Energy dynamics in the brain : contributions of astrocytes to metabolism and pH homeostasis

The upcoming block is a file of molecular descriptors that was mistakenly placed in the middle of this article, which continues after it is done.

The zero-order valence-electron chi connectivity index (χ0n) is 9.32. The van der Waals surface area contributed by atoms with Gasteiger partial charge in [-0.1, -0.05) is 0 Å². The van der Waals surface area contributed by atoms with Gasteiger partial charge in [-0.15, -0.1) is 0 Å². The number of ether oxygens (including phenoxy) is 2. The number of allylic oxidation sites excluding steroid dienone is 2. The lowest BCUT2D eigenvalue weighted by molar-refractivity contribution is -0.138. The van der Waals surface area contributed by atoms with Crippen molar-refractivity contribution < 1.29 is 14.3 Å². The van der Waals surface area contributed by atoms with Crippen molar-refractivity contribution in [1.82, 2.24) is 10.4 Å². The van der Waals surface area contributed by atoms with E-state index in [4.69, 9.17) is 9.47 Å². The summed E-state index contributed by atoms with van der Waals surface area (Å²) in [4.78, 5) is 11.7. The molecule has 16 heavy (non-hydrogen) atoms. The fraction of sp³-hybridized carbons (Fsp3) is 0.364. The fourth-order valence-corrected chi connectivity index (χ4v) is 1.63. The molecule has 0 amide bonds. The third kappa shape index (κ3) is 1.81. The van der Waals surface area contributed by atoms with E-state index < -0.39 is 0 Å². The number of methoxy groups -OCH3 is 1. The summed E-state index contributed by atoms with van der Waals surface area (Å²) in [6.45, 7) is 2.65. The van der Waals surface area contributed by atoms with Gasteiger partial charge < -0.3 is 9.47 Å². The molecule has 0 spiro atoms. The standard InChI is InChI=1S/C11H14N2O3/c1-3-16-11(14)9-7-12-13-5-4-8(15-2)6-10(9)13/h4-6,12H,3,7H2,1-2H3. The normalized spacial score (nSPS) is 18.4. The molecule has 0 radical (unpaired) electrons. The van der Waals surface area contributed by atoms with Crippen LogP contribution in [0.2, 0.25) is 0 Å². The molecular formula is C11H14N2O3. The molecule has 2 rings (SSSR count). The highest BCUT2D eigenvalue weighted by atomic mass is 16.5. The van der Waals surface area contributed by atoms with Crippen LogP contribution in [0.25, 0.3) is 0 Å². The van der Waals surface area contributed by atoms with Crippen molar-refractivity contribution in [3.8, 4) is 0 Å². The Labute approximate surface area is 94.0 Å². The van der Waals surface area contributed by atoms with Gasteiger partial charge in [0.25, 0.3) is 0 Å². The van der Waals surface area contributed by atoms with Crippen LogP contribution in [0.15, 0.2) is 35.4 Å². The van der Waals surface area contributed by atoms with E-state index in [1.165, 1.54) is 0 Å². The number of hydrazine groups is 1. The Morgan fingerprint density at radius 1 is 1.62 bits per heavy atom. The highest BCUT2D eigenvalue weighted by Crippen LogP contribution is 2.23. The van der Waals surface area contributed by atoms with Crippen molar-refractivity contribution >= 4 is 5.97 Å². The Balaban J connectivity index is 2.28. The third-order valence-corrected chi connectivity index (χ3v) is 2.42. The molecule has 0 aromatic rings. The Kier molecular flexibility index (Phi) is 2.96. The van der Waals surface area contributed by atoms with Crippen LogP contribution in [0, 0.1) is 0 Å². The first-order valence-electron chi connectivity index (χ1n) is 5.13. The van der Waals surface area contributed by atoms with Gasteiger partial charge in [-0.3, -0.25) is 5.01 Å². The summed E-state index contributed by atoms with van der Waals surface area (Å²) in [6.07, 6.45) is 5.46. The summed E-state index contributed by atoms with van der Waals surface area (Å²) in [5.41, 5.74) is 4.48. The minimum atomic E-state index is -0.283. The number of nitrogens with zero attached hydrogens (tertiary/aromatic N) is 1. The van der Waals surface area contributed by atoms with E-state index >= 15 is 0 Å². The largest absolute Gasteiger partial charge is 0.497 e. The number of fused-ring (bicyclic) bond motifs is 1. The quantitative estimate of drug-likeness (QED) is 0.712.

Regulation of metabolism is complex and involves enzymes and membrane transporters, which form networks to support energy dynamics. Lactate, as a metabolic intermediate from glucose or glycogen breakdown, appears to play a major role as additional energetic substrate, which is shuttled between glycolytic and oxidative cells, both under hypoxic and normoxic conditions. Transport of lactate across the cell membrane is mediated by monocarboxylate transporters (MCTs) in cotransport with H+, which is a substrate, a signal and a modulator of metabolic processes. MCTs form a "transport metabolon" with carbonic anhydrases (CAs), which not only provide a rapid equilibrium between CO2, HCO3 - and H+, but, in addition, enhances lactate transport, as found in Xenopus oocytes, employed as heterologous expression system, as well as in astrocytes and cancer cells. Functional interactions between different CA isoforms and MCTs have been found to be isoform-specific, independent of the enzyme's catalytic activity, and they require physical interaction between the proteins. CAs mediate between different states of metabolic acidosis, induced by glycolysis and oxidative phosphorylation, and play a relay function in coupling pH regulation and metabolism. In the brain, metabolic processes in astrocytes appear to be linked to bicarbonate transport and to neuronal activity. Here, we focus on physiological processes of energy dynamics in astrocytes as well as on the transfer of energetic substrates to neurons.
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